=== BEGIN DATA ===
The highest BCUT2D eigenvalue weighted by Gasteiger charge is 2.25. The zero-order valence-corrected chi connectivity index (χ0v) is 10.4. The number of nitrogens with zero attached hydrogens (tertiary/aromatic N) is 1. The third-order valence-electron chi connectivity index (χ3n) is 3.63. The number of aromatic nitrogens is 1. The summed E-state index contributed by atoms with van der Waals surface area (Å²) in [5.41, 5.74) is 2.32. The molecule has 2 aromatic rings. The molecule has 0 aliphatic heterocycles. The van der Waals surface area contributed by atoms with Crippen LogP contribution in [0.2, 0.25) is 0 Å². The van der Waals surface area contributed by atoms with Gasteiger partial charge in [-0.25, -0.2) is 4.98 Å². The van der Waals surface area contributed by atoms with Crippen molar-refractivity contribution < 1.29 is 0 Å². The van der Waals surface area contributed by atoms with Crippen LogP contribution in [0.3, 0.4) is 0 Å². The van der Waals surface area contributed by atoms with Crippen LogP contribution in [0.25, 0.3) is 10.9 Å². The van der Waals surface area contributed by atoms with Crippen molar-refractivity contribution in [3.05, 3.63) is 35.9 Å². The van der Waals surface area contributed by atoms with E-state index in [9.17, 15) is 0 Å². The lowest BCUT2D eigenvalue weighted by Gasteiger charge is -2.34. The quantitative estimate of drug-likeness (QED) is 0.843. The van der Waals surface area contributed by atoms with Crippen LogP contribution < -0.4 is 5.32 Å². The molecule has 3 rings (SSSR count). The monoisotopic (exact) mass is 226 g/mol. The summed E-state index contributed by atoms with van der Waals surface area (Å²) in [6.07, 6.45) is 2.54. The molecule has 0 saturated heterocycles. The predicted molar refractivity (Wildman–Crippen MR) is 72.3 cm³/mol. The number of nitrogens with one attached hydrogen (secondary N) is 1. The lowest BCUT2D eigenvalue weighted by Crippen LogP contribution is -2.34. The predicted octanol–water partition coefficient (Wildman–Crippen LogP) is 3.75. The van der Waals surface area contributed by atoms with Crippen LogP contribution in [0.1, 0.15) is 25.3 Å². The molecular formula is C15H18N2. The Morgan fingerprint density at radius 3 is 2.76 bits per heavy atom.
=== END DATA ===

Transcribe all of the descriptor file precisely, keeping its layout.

The highest BCUT2D eigenvalue weighted by Gasteiger charge is 2.25. The zero-order valence-corrected chi connectivity index (χ0v) is 10.4. The number of nitrogens with zero attached hydrogens (tertiary/aromatic N) is 1. The third-order valence-electron chi connectivity index (χ3n) is 3.63. The number of aromatic nitrogens is 1. The summed E-state index contributed by atoms with van der Waals surface area (Å²) in [5.41, 5.74) is 2.32. The molecule has 2 aromatic rings. The molecule has 0 aliphatic heterocycles. The van der Waals surface area contributed by atoms with Crippen LogP contribution in [0.2, 0.25) is 0 Å². The van der Waals surface area contributed by atoms with Gasteiger partial charge in [-0.25, -0.2) is 4.98 Å². The van der Waals surface area contributed by atoms with Crippen molar-refractivity contribution < 1.29 is 0 Å². The van der Waals surface area contributed by atoms with Crippen LogP contribution in [0.3, 0.4) is 0 Å². The van der Waals surface area contributed by atoms with Crippen LogP contribution in [0.25, 0.3) is 10.9 Å². The van der Waals surface area contributed by atoms with Crippen molar-refractivity contribution in [3.05, 3.63) is 35.9 Å². The van der Waals surface area contributed by atoms with E-state index in [9.17, 15) is 0 Å². The lowest BCUT2D eigenvalue weighted by Gasteiger charge is -2.34. The quantitative estimate of drug-likeness (QED) is 0.843. The van der Waals surface area contributed by atoms with Crippen LogP contribution < -0.4 is 5.32 Å². The molecule has 3 rings (SSSR count). The monoisotopic (exact) mass is 226 g/mol. The summed E-state index contributed by atoms with van der Waals surface area (Å²) in [6.07, 6.45) is 2.54. The molecule has 0 saturated heterocycles. The predicted molar refractivity (Wildman–Crippen MR) is 72.3 cm³/mol. The number of nitrogens with one attached hydrogen (secondary N) is 1. The lowest BCUT2D eigenvalue weighted by Crippen LogP contribution is -2.34. The predicted octanol–water partition coefficient (Wildman–Crippen LogP) is 3.75. The van der Waals surface area contributed by atoms with Crippen LogP contribution in [0.1, 0.15) is 25.3 Å². The molecular formula is C15H18N2. The Morgan fingerprint density at radius 3 is 2.76 bits per heavy atom.